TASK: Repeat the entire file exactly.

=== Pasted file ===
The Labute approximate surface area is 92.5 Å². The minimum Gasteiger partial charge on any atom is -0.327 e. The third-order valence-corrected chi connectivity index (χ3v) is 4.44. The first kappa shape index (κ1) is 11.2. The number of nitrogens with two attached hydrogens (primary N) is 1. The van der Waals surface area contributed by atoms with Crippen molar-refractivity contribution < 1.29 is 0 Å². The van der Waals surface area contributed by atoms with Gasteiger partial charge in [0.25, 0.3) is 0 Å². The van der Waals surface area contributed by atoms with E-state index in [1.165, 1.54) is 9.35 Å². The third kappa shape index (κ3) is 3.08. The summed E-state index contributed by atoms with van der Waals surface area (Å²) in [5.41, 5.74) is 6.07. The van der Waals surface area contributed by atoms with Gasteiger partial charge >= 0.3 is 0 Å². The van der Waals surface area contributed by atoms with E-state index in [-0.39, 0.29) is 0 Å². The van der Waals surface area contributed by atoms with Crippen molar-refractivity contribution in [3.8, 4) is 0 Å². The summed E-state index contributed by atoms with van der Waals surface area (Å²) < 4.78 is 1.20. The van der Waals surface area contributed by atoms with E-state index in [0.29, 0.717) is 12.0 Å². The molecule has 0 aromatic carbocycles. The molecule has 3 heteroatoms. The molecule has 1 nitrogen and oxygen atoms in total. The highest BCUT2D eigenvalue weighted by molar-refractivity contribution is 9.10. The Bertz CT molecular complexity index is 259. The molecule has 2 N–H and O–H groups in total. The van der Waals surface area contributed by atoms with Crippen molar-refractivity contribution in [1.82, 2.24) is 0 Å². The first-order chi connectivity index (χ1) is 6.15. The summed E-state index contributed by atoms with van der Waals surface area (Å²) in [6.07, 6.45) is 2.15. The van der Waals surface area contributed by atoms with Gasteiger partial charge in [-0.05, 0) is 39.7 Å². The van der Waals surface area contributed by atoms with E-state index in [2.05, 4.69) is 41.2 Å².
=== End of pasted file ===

The Labute approximate surface area is 92.5 Å². The minimum Gasteiger partial charge on any atom is -0.327 e. The third-order valence-corrected chi connectivity index (χ3v) is 4.44. The first kappa shape index (κ1) is 11.2. The number of nitrogens with two attached hydrogens (primary N) is 1. The van der Waals surface area contributed by atoms with Crippen molar-refractivity contribution < 1.29 is 0 Å². The van der Waals surface area contributed by atoms with Gasteiger partial charge in [0.25, 0.3) is 0 Å². The van der Waals surface area contributed by atoms with E-state index in [1.165, 1.54) is 9.35 Å². The third kappa shape index (κ3) is 3.08. The summed E-state index contributed by atoms with van der Waals surface area (Å²) in [5.41, 5.74) is 6.07. The van der Waals surface area contributed by atoms with Gasteiger partial charge >= 0.3 is 0 Å². The van der Waals surface area contributed by atoms with E-state index in [-0.39, 0.29) is 0 Å². The van der Waals surface area contributed by atoms with Crippen molar-refractivity contribution in [3.8, 4) is 0 Å². The summed E-state index contributed by atoms with van der Waals surface area (Å²) < 4.78 is 1.20. The van der Waals surface area contributed by atoms with E-state index in [0.29, 0.717) is 12.0 Å². The molecule has 0 aromatic carbocycles. The molecule has 3 heteroatoms. The molecule has 1 nitrogen and oxygen atoms in total. The highest BCUT2D eigenvalue weighted by molar-refractivity contribution is 9.10. The Bertz CT molecular complexity index is 259. The molecule has 2 N–H and O–H groups in total. The van der Waals surface area contributed by atoms with Crippen molar-refractivity contribution in [1.82, 2.24) is 0 Å². The first-order chi connectivity index (χ1) is 6.15. The summed E-state index contributed by atoms with van der Waals surface area (Å²) in [6.07, 6.45) is 2.15. The van der Waals surface area contributed by atoms with Gasteiger partial charge in [-0.05, 0) is 39.7 Å². The van der Waals surface area contributed by atoms with E-state index in [2.05, 4.69) is 41.2 Å².